Coined by critic Jules Langsner in 1959, the term “hard-edge painting” represented a kind of geometric or classical painting in which the shapes of the pictorial format were clearly defined by a hard edge – often, but not always, glued in the process. of their delimitation. Langsner used the term specifically to describe the work of Californian painters, such as John McLaughlin, Frederick Hammersley, Lorser Feitelson, and Karl Benjamin. Throughout the 1960s and 1970s, when hard-edge painting was talked about in Los Angeles galleries and studios, it was usually both a style and a technique. During these years, the term was frequently introduced – or “swapped”, as the redoubtable McLaughlin put it – in conversations geared towards a modest and reductive approach to abstract painting. The New York counterpart to these California classics was generally larger in scale and more pronounced, as seen in the works of Ellsworth Kelly and Frank Stella. Based on a few recent exhibitions in New York, it would seem that traces of the great and modest variety of this hard-edge approach to painting are reappearing in varying forms.
Hard-edge actually predated the popular use of the term “minimal art”, which found its way into the rhetoric of the art world through an important essay written in 1965 by the art historian and theorist Richard Wolheim. When I started painting with metallic oil pigments in Santa Barbara in 1970, I thought I was working somewhere in between – between hard-edge art and minimal art – then later decided that the term “minimal painting” was an oxymoron. From the perspective of Donald Judd (among others), minimal art was meant to refer to objects in real space as opposed to canvas fiction. Exceptions would be artists who intentionally turned the canvas into an object – Jo Baer, for example. But not all who painted hard-edge chose this path, and not all painters were willing to relinquish their grip on painting and declare their practice in terms of “objectivity” – the notion that Michael Fried critically applied object art in 1966, redefining this approach to art as a type of theatre. However, there were many types of object-art, and not all of them fit Fried’s attribution perfectly. Even so, after reading Fried’s essay a few years later, I decided to drop the term “minimal” when discussing my work, largely to avoid confusion and return to the literal notion. of “hard-edge”, using it less to designate a style of painting than a technique. Coincidentally, perhaps, my early “Acoustic Variations” (1970-71) were finally exhibited with the hard-edge McLaughlin at the Jan Turner Gallery in Los Angeles in 1992.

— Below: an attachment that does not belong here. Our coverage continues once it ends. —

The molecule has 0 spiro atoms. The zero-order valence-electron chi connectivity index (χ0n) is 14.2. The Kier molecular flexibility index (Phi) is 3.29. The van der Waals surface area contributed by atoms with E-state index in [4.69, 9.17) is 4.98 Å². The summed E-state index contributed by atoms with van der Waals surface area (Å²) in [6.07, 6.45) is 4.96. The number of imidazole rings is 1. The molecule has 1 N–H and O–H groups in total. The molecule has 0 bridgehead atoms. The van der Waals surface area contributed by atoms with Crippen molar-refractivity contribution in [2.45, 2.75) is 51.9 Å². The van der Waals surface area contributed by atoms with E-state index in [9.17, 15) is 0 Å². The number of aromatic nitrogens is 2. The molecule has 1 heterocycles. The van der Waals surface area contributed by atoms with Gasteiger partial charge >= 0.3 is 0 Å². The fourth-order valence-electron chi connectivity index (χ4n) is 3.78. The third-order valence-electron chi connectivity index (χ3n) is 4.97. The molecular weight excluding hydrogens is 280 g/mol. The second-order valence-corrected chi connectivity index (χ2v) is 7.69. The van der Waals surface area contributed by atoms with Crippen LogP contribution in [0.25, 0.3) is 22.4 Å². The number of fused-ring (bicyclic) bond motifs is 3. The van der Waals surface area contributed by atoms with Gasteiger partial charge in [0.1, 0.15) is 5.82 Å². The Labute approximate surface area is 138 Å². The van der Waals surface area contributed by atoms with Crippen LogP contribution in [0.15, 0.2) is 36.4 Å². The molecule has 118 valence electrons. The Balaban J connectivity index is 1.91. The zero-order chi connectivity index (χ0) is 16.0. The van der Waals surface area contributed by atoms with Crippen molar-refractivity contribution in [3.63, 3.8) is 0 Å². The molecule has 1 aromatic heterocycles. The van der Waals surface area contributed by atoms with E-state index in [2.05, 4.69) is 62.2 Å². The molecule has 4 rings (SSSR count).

Viewing the selection of four monumental paintings by Olivier Mosset at the downtown Mary Boone Gallery – three of which date from the 1980s – I was seduced by their classic stature, cutting-edge quality and openness of space to surface. (One of the more nuanced aspects of hard-edge painting, done by Mosset, is the care and precision that goes into articulating surface space in a way that is both opposite and equal to paintings that work exclusively with the space created by the overt gesture.Quality is something McLaughlin spoke of in relation to the brush paintings of the 15th century Japanese master, Sesshu, whose work he studied scrupulously while living in Japan. ) With Mosset, I was particularly drawn to the large green and gray “EN” (for enough), measuring 84 by 187 inches, from 1988. In this painting, the shapes stay on the surface without giving in to any particular illusory effect, while maintaining their place in a bifurcated relationship with each other. The set of horizontal bars on the left somehow correspond to the two brief diagonal cuts on the right, emerging discreetly from bottom to top and from top to bottom. The size of Mosset’s painting implies less a containment of hard forms than a dialectical relationship with architecture through reconfiguration or alteration of spatial orientation.